The Enthoo Evolv has several spots where you can mount a 2.5-inch SSD, but we opted to go with an M.2 model. While the M.2 850 Evo we used is just a SATA model, the M.2 port on the backside of the mobo saved on cabling mess.
The downside to using this SSD is that if anything goes wrong with the it, we'd have to take the whole mobo out of the case to remove the drive. While that's pretty unlikely, it is more of a pain in the rear than simply removing a 2.5-inch drive. Sometimes, beauty can be pain.
Unlike our Budget Gamer, we felt that a small spinning storage drive would be warranted, especially given the size of the SSD. We went with just 1TB of storage, which isn't the biggest drive available. However, that 1TB is still enough to back up the SSD four times over. It's also plenty in terms of storing a few games. It isn't a whole lot if you've got a ton of photos, videos, or music to store, however. For that, we'd recommend getting a larger drive, or pushing that data to a NAS.
Of course, one upside to using just 1TB in a drive is that it has just one 1TB platter in the casing. That's fewer moving parts, and less weight. That's not all bad in our book.
If there's one GPU that we've used as our benchmark, it's the GTX 980. We found a reference model for $500, and jumped on the chance to put it in this little beast.
The GTX 980 isn't quite up to task when it comes to 4K, but it dominates most games at 1440p and eats 1080p graphics for lunch. The reference card's blower design is plenty efficient for the build, and kept the card cool enough during our testing.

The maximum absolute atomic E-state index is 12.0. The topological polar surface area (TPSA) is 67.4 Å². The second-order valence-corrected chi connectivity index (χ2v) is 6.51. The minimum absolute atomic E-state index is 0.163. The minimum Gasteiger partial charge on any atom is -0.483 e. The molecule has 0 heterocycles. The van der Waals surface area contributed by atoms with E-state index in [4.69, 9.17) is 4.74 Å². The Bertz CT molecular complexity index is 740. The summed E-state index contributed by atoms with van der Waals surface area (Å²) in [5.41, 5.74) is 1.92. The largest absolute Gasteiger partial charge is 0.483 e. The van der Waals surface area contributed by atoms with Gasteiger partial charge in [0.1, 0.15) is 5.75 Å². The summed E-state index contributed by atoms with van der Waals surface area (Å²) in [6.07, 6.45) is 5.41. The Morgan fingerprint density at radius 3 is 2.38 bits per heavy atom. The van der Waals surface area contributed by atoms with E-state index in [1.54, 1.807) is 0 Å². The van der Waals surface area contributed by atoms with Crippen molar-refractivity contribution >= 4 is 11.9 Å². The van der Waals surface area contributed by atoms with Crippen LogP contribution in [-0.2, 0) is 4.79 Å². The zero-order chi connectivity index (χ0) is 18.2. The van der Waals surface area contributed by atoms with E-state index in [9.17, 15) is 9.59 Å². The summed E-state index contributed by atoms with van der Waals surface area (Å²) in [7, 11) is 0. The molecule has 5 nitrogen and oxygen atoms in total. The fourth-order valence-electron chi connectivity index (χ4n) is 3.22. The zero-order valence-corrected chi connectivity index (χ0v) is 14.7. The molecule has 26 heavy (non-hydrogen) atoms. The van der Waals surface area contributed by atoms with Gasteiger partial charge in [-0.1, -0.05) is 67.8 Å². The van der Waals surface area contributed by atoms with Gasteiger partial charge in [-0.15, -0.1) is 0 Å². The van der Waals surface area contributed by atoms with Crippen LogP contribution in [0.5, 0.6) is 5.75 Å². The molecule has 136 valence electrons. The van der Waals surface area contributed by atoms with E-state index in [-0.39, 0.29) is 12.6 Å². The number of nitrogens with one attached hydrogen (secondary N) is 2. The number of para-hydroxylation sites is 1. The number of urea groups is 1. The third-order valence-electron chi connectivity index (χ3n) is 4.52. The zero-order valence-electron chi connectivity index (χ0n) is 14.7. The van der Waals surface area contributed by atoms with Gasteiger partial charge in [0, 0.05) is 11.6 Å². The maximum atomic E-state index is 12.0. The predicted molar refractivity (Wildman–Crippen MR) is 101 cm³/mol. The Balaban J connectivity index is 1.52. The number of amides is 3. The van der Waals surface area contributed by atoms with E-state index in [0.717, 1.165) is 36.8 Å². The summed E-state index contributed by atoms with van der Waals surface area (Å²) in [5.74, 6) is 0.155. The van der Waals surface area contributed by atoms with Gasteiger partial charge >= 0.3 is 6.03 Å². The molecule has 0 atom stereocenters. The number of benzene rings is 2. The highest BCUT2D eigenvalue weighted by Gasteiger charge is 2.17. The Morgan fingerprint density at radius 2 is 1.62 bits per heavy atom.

In our gaming benchmarks, this Fall's build stays on par with the Summer's build, which also used a GTX 980 to push pixels. As a wise man used to say: If it ain't broke, don't fix it. The 980 still keeps us happy when it comes to gaming.
If there was one thing we set out to do with this build, it was to seat a sexy i7-6700K Skylake in the motherboard. While there is some argument to go for the i5-6600K in terms of price, the i7 didn't disappoint us when it came to raw performance. It didn't blow back our hair, either.
In terms of single-core performance, the Skylake only finished the Stitch benchmark 20 seconds faster than the Devil's Canyon before it. In the X.264 multi-core test, the Skylake delivered 19.5 frames per second compared with the Devil's 19.21. That's not a huge jump, and is holding true to what we found in our Skylake review back in August.
The i7-6700K can offer up to a 17 percent boost when overclocked, so we made sure to include enough extra power headroom when choosing our PSU. A 650W PSU may not look like a lot to some, but when you're taking it easy on the size and number of hard drives and are rolling with just a single Nvidia GPU, 650W offers enough headroom to play. And the PSU's 10-year warranty helps us sleep well at night, too.
We feel pretty damned good about this build. Besides being a solid build, we think it will be future-resistant (nothing is future-proof) and provide several years of enjoyable gaming for most titles as long as you don't try to court 4K. The looks, the power and the price are all right where we'd like them to be. And this build goes to show: Never underestimate the power of
the dark side mini-ITX machines.